Morris has no point guard skills I'm aware of and, ultimately, it will be up to the new head coach, O'Brien, to improve the on-court product in a way that's more palatable to the Pacers' eroding fan base.
But as a point person in engaging the community-in particular the corporate community-there are few, if any, people in this city who have both the contacts and the respect of which Morris can boast.
Even after five years away from Indianapolis trying to bring life and nourishment to the poor as executive director of the United Nations' World Food Programme, Morris' local impact and influence has ebbed only slightly, if at all.
As for the Pacers, Morris'task is certain to include re-engaging other business leaders in understanding the long-term value of the Pacers to this region despite the team's slide and the off-court actions of a few that smeared the entire organization.
Given the current environment, feeding the world's hungry might be the easier assignment.
The reaction of the hiring of the other Jim-O'Brien-is a case in point. Callers to talk radio and other outlets for instant reaction weren't happy. Actually, they were flat ticked.
Larry Bird, who made the choice--obviously with the blessing of Walsh, along with owners Herb and Mel Simon-was skewered for making an uninspired selection of a veteran coach lacking marquee appeal.
I never imagined a time when Larry Legend would be so unpopular in his home state. You'd think he was the one who went into the stands in Detroit.
The knee-jerkers evidently wanted someone with pizzazz and sex appeal. Hey, Eva Longoria wasn't available.
What the Pacers got was a professional coach, a basketball lifer who did remarkable work taking bad situations in Boston and Philadelphia and quickly making them better. The Celtics went from a non-playoff team to the Eastern Conference finals in a year. I see nothing wrong with that picture.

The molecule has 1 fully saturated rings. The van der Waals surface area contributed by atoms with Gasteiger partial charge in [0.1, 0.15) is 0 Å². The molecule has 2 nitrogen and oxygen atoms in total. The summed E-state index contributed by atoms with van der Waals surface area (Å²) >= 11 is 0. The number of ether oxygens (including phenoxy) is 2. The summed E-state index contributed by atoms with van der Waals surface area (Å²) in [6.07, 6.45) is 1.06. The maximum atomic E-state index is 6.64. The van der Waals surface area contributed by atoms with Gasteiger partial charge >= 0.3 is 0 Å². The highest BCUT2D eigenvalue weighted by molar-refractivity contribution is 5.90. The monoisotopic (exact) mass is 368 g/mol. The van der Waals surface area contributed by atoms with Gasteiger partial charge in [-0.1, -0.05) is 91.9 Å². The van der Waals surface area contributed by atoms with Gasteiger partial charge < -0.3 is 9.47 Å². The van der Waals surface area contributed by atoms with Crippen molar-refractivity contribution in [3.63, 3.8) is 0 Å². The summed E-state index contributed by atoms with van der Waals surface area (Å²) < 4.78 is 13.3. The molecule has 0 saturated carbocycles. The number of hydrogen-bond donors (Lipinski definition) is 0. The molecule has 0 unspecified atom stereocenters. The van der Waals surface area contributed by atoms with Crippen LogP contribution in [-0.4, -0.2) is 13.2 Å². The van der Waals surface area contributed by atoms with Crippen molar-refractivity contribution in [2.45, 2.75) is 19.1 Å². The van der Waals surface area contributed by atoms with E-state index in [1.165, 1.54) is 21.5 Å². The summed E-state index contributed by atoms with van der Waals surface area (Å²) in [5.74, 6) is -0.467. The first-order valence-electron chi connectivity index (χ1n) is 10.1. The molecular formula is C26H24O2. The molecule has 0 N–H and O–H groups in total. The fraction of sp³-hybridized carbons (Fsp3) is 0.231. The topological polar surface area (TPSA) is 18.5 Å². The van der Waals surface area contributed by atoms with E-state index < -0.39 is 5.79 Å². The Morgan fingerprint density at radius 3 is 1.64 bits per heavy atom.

While O'Brien hedged at being labeled a "disciplinarian," he also made it clear he will demand-as his players should want-discipline in their approach and their routine. I don't think he's a guy who will let the little things slide until they become big things.
Yes, you wonder if "old school" works in a league that sometimes resembles kindergarten. It's a "well, duh" statement, but I'll make it, anyway: Only time will tell.
And while O'Brien was careful to praise Jermaine O'Neal and said he thought the pieces were in place for a return to the playoffs, I would be amazed if a major shakeup isn't coming. The Pacers as currently constituted-in particular, point guard Jamal Tinsley-do not inspire confidence from the masses.
Still, the Pacers don't need to start over as much as they need a fresh start. New coach, new system (another great addition is the return of the savvy Dick Harter as an assistant) and a new approach.
At the very least, we should give O'Brien until, say, Thanksgiving before writing him off.
Now, notes on a couple of unrelated matters:
Rumors continue to circulate about the status of IU football coach Terry Hoeppner's health. I will not share what I've been told because it's just that: rumor. My thoughts and prayers are with Hep and his family. Any concerns about "the program" are secondary.
I was intrigued by a quote in last week's IBJ from a guy who said the city's unsuccessful Super Bowl bid "robbed us of our next really big event." Two questions: How can you be robbed of something you never had? And is he aware of the 2010 Men's Final Four or those little races at the Speedway?
But we all make mistakes and I did last week. Can I blame it on age? The mind was thinking "Salt Lake City" but my fingers typed "Portland" in a reference to teams from former American Basketball Association towns playing for the NBA's Western Conference title. Sorry for the lapse in synapse.
Benner is associate director of communications for the Indianapolis Convention & Visitors Association and a former sports columnist for The Indianapolis Star. His column appears weekly. To comment on this column, go to IBJ Forum at www.ibj.comor send e-mail to email@example.com. Benner also has a blog, www.indyinsights.com.